void groupShow(){  Serial.println(group [0]);  M5.Lcd.fillScreen(BLACK);    // Set BLACK to the background color.  M5.Lcd.setCursor(0, 60);  M5.Lcd.setFreeFont(FSB24);    M5.Lcd.setTextColor(TFT_WHITE);  M5.Lcd.println(group [0]);			// Display “Themes†.  //  if(groupHighlight == 1)  {    M5.Lcd.setTextColor(TFT_GREEN); // Set GREEN to the background color.    if(myDebug & showHighlighted)    {      Serial.println(group [1] + " Highlighted");       }   }  else  {    M5.Lcd.setTextColor(TFT_RED);        	 // Set RED to the background color.  }  M5.Lcd.println("   " + group [1]);		// Display first folder name....}

If you refer to the loop() flow chart in Figure 7, you’ll notice that all operations are based on button pushes. Button C always resets the game. Initially, groupChoice = 0: no theme has been selected, so all the themes found on the SD card are displayed. The first theme is highlighted, and Button A will change the highlighted theme without selecting it. Button B is used to select the highlighted theme.

FIGURE 7
Once I have added all my picture and audio files to my SD card, the M5Stack can access them as necessary. The main loop() function handles the game play by executing display or audio functions, based on the player's use of the three buttons on the lower face of the M5Stack (Figure 2). Button A is used to highlight a theme and Button B selects that theme. Once a theme is selected, the same buttons pick whether the player will match a picture with random sounds or match a sound to random pictures.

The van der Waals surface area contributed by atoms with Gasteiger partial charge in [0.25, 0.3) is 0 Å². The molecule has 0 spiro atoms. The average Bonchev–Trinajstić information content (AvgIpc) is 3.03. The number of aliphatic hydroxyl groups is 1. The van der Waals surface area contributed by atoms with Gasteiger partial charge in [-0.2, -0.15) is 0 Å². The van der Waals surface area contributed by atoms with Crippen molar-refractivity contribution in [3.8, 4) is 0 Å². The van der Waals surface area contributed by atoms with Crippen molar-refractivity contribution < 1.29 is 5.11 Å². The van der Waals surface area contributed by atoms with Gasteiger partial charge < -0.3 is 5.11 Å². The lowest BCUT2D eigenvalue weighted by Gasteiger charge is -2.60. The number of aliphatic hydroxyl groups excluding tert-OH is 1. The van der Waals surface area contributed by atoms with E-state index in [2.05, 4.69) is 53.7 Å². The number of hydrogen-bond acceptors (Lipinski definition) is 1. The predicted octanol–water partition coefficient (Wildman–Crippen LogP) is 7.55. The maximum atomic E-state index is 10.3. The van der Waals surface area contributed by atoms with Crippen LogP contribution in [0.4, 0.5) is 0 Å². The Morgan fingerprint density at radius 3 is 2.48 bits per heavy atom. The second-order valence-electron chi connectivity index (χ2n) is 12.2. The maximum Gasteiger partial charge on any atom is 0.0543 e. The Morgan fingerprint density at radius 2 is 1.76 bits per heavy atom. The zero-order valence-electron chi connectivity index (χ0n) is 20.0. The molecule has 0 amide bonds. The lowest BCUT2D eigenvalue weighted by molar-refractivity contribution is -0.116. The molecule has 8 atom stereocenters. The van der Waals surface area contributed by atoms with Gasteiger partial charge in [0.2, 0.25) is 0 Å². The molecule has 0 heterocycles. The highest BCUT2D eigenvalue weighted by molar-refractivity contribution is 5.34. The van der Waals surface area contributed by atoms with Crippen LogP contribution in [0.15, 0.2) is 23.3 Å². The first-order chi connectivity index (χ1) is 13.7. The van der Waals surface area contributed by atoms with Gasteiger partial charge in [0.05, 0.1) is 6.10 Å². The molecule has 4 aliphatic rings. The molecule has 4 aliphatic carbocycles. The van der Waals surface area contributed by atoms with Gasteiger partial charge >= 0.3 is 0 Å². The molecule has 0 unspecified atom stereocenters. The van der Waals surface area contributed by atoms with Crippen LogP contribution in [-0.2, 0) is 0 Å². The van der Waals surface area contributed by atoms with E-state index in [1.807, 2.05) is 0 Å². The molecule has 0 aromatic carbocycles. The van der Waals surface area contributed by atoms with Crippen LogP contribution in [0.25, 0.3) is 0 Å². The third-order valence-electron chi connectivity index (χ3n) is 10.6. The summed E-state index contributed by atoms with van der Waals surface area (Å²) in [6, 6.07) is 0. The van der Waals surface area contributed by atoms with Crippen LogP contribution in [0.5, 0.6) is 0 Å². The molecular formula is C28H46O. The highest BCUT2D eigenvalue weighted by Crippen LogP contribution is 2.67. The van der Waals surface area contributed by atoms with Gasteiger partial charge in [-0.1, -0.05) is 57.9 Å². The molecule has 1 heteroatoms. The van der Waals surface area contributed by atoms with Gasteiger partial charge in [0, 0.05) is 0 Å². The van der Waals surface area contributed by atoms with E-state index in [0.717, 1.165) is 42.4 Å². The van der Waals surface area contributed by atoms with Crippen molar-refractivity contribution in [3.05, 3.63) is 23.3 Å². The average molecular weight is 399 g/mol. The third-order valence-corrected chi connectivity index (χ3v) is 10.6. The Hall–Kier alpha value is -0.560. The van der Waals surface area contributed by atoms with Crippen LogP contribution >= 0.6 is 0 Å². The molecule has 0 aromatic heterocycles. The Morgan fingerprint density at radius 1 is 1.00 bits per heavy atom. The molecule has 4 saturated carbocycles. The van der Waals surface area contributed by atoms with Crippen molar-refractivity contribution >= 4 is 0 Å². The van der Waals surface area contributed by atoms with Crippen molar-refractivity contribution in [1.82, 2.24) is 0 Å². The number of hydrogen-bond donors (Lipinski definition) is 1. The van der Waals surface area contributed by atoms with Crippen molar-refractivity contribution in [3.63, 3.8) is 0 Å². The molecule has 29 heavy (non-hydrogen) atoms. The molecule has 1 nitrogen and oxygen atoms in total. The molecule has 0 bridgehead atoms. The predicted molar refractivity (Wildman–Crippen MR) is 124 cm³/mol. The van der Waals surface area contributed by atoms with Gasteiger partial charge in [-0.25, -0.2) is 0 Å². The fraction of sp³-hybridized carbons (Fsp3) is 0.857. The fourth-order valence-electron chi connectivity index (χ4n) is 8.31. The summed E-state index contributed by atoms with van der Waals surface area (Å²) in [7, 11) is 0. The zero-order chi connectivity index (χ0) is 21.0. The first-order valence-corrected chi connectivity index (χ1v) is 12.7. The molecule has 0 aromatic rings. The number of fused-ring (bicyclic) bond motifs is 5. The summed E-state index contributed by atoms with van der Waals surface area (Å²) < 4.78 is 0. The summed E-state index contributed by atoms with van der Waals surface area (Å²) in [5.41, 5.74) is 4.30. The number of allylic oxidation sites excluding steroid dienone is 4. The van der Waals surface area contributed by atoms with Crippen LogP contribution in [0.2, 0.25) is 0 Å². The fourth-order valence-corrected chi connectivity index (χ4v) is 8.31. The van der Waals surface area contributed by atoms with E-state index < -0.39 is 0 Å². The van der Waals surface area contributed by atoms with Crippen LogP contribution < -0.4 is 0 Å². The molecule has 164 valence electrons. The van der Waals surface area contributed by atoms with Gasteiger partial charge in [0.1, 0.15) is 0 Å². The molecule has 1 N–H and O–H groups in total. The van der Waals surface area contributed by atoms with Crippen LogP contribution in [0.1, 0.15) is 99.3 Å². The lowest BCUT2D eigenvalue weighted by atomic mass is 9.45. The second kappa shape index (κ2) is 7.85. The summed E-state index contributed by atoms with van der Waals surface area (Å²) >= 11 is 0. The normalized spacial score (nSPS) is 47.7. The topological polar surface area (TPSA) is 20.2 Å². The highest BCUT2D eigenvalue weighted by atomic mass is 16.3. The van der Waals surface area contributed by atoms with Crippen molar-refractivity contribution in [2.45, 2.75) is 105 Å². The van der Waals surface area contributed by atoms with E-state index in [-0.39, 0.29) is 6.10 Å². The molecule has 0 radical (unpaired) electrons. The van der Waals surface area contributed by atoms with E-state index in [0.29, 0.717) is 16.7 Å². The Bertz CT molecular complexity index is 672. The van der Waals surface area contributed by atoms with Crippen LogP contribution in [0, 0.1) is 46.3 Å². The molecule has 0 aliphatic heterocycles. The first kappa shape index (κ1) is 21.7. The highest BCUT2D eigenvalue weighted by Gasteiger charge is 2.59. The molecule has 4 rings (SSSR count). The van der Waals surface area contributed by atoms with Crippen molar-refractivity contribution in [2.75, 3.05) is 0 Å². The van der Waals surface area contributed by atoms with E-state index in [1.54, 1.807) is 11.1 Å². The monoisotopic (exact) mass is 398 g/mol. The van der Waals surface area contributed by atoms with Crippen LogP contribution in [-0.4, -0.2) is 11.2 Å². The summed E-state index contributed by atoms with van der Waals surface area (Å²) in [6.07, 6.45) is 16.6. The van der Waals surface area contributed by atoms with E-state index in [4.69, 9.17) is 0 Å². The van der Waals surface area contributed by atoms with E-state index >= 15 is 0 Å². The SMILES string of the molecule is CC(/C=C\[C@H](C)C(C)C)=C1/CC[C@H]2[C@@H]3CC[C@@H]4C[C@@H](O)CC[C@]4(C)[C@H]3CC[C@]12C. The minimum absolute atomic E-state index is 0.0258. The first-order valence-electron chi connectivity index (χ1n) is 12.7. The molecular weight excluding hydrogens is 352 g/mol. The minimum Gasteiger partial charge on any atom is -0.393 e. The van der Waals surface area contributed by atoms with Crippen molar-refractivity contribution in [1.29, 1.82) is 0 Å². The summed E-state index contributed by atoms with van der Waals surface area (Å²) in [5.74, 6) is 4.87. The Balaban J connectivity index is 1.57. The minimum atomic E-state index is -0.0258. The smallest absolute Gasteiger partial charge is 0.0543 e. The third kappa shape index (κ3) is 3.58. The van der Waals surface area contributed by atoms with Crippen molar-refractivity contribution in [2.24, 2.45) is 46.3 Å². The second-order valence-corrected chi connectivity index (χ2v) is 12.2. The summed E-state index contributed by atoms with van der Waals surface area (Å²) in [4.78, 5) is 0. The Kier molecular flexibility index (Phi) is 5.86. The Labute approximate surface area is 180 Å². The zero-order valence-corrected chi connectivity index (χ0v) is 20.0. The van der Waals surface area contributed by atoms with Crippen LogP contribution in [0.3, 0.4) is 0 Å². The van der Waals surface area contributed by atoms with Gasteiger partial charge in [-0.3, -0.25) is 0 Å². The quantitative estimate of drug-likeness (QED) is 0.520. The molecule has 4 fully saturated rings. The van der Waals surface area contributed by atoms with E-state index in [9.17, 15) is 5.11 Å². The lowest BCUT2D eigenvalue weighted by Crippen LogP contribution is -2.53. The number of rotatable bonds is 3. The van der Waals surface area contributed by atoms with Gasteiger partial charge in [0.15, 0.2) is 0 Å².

FIGURE 7
Once I have added all my picture and audio files to my SD card, the M5Stack can access them as necessary. The main loop() function handles the game play by executing display or audio functions, based on the player’s use of the three buttons on the lower face of the M5Stack (Figure 2). Button A is used to highlight a theme and Button B selects that theme. Once a theme is selected, the same buttons pick whether the player will match a picture with random sounds or match a sound to random pictures.

Once a theme has been selected, groupChoice has become theme 1, 2, or 3, depending on which was highlighted. The display now shows “’Match” and two choices for this theme, Picture and Sound. At this point, associationChoice = 0; that is, no association has been selected. Button A will change the highlighted association without selecting it. Button B is used to select the highlighted association.